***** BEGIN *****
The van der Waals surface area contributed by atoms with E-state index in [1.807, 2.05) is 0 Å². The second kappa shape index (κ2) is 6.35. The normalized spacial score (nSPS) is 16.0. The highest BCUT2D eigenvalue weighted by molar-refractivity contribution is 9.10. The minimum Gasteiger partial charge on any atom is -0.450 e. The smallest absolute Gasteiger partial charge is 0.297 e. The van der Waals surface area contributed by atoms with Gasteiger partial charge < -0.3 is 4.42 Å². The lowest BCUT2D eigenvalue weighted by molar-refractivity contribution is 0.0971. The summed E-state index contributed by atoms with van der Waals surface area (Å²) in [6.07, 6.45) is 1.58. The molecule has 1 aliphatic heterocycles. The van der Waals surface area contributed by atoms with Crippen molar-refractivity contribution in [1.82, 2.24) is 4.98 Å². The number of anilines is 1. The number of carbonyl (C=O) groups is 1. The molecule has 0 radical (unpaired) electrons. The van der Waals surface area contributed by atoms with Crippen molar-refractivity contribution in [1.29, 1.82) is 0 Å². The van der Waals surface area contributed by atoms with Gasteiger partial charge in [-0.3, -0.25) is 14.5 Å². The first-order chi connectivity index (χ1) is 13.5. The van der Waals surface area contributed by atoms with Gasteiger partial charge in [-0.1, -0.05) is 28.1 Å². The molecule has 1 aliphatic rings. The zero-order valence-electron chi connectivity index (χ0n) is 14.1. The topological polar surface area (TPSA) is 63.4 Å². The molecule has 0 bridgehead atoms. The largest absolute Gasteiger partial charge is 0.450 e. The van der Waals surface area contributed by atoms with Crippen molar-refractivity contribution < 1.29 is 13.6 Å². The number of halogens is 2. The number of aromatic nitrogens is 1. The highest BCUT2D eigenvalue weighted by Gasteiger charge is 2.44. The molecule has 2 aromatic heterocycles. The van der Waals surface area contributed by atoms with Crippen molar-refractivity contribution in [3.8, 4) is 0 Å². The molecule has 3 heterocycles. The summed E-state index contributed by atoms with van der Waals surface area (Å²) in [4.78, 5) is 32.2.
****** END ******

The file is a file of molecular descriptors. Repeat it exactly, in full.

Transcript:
The van der Waals surface area contributed by atoms with E-state index in [1.807, 2.05) is 0 Å². The second kappa shape index (κ2) is 6.35. The normalized spacial score (nSPS) is 16.0. The highest BCUT2D eigenvalue weighted by molar-refractivity contribution is 9.10. The minimum Gasteiger partial charge on any atom is -0.450 e. The smallest absolute Gasteiger partial charge is 0.297 e. The van der Waals surface area contributed by atoms with Gasteiger partial charge < -0.3 is 4.42 Å². The lowest BCUT2D eigenvalue weighted by molar-refractivity contribution is 0.0971. The summed E-state index contributed by atoms with van der Waals surface area (Å²) in [6.07, 6.45) is 1.58. The molecule has 1 aliphatic heterocycles. The van der Waals surface area contributed by atoms with Crippen molar-refractivity contribution in [1.82, 2.24) is 4.98 Å². The number of anilines is 1. The number of carbonyl (C=O) groups is 1. The molecule has 0 radical (unpaired) electrons. The van der Waals surface area contributed by atoms with Crippen molar-refractivity contribution in [1.29, 1.82) is 0 Å². The van der Waals surface area contributed by atoms with Gasteiger partial charge in [-0.3, -0.25) is 14.5 Å². The first-order chi connectivity index (χ1) is 13.5. The van der Waals surface area contributed by atoms with Gasteiger partial charge in [-0.1, -0.05) is 28.1 Å². The molecule has 1 aliphatic rings. The zero-order valence-electron chi connectivity index (χ0n) is 14.1. The topological polar surface area (TPSA) is 63.4 Å². The molecule has 0 bridgehead atoms. The largest absolute Gasteiger partial charge is 0.450 e. The van der Waals surface area contributed by atoms with Crippen molar-refractivity contribution < 1.29 is 13.6 Å². The number of halogens is 2. The number of aromatic nitrogens is 1. The highest BCUT2D eigenvalue weighted by Gasteiger charge is 2.44. The molecule has 2 aromatic heterocycles. The van der Waals surface area contributed by atoms with Crippen molar-refractivity contribution in [3.8, 4) is 0 Å². The molecule has 3 heterocycles. The summed E-state index contributed by atoms with van der Waals surface area (Å²) in [4.78, 5) is 32.2.